National Innovation, Indicators and Policy

National Innovation, Indicators and Policy

New Horizons in the Economics of Innovation series

Edited by Louise Earl and Fred Gault

This book takes stock of what is known about the process of innovation and its effects, and the policy interventions that influence both. It provides insights into future research required to support evidence-based policy-making and makes clear the need to take a systems approach to the analysis of innovation, its outcomes and its impacts.

Chapter 1: An Introduction to Innovation and Policy

Louise Earl and Fred Gault

Subjects: economics and finance, economics of innovation, international economics, innovation and technology, economics of innovation, innovation policy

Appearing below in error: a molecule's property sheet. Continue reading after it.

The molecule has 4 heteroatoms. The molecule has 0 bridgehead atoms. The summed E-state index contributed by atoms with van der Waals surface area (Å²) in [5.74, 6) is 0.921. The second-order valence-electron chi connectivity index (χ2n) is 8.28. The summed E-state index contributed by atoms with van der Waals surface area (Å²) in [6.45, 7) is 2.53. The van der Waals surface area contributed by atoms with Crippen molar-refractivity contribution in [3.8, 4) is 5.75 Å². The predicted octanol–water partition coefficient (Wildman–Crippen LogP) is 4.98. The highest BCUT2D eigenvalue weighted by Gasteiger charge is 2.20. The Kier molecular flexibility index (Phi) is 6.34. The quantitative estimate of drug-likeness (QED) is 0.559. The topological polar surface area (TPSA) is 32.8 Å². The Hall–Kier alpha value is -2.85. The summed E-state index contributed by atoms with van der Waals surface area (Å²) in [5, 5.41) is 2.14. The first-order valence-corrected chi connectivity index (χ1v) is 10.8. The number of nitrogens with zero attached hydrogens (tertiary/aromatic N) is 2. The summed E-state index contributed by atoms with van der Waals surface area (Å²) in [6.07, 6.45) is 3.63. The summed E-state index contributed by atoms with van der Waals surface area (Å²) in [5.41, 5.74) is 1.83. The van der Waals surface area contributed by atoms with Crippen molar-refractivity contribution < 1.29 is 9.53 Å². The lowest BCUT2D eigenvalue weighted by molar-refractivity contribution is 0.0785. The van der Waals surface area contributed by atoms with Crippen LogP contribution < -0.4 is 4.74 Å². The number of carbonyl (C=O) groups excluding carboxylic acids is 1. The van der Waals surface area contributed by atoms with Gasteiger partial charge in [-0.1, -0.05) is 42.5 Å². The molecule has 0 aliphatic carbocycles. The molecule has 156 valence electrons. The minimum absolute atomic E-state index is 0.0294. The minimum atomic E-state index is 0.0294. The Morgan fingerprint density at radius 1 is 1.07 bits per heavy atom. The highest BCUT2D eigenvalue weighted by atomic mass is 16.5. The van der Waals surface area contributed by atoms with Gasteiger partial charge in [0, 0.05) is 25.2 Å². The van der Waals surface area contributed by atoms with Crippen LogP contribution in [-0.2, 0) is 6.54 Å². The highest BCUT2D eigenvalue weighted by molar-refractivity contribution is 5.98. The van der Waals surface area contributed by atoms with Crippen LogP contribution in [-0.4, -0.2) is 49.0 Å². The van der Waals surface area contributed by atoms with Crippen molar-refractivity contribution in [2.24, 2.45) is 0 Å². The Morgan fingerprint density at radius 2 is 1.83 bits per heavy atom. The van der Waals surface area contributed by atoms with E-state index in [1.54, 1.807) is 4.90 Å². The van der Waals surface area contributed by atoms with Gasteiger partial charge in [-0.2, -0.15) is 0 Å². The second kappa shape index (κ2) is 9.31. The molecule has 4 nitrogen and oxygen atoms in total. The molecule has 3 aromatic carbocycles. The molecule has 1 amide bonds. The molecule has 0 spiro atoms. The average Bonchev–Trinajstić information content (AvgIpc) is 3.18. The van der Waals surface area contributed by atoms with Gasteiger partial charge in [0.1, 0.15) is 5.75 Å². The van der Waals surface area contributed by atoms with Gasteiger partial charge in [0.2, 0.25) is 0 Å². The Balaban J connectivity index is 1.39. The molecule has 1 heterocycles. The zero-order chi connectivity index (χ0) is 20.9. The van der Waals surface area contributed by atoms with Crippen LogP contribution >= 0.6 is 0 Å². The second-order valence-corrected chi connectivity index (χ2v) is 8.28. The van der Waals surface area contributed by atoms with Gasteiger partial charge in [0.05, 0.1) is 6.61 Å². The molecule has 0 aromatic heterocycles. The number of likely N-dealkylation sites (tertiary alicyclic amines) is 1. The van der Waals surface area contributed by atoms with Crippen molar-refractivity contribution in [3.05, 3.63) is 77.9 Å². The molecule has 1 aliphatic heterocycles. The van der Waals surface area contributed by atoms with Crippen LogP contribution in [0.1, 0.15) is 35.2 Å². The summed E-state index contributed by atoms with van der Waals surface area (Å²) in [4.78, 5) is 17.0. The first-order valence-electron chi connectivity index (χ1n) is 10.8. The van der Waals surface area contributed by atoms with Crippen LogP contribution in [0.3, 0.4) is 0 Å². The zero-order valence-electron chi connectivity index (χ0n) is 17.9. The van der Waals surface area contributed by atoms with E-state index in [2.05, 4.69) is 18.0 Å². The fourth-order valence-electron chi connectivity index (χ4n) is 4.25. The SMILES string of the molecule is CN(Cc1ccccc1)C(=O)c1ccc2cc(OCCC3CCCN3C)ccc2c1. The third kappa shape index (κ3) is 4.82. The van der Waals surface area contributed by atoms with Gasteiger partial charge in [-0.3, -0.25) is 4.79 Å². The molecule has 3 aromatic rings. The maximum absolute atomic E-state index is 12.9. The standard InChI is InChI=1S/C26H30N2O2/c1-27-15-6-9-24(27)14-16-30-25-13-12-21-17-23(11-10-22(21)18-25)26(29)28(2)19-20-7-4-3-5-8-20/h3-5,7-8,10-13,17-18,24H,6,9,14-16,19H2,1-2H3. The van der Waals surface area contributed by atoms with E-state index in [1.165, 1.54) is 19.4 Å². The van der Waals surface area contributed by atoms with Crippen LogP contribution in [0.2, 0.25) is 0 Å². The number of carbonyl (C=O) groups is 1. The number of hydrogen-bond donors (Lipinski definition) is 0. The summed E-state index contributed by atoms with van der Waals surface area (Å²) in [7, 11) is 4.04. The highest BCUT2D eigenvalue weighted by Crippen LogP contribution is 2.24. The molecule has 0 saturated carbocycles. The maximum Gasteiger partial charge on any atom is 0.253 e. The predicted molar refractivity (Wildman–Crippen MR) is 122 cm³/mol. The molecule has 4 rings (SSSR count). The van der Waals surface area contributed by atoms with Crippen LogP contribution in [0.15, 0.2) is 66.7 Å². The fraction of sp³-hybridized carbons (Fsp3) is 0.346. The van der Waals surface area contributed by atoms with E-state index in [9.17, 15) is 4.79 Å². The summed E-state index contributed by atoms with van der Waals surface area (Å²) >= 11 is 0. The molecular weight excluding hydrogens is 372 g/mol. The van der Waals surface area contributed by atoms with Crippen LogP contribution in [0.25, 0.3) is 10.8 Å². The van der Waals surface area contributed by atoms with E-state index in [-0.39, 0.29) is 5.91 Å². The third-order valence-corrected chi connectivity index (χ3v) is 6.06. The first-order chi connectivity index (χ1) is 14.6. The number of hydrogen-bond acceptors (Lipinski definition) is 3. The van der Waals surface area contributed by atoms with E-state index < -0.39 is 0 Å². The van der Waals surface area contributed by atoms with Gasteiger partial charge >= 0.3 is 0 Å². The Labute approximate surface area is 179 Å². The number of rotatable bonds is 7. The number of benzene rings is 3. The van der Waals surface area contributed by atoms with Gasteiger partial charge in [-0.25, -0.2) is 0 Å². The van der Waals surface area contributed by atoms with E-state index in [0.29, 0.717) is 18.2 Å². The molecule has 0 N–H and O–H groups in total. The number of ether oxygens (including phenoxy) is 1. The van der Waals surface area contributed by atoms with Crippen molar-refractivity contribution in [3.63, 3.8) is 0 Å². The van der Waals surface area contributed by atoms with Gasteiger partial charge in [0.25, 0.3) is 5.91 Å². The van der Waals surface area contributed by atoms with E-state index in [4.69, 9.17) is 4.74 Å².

Louise Earl and Fred Gault This book is a result of a research workshop in 2003 that took stock of what is known about innovation, and its outcomes, and the policy interventions that influence both. It provides insights into what more needs to be known to support the making of evidence-based policy. The workshop came at the end of the ‘Towards A European Area of Research and Innovation (TEARI) Project’, led by Jan Fagerberg, which approached the understanding of innovation from a European perspective. It also came at a time when the Oslo Manual, the Organisation for Economic Co-operation and Development (OECD) manual that provides the guidelines for the collection and interpretation of data on innovation (OECD/Eurostat 1997, 2005), was being revised and when the OECD was intent upon expanding its indicators of science, technology and innovation activities. The Oslo revision process included increasing the scope of innovative activities to be measured. For over a decade, the definition was limited to the introduction of new products (goods or services) to the market, or new processes to produce or deliver products for the market. This was technological innovation. The additions, in line with Schumpeterian thought, were the development of new markets, or capturing more of existing ones, and also the use of new organizational structures and business practices to move products to market. This meant that, at the time of the workshop, there were many people thinking about how to develop measures of innovation, and of the outcomes of...

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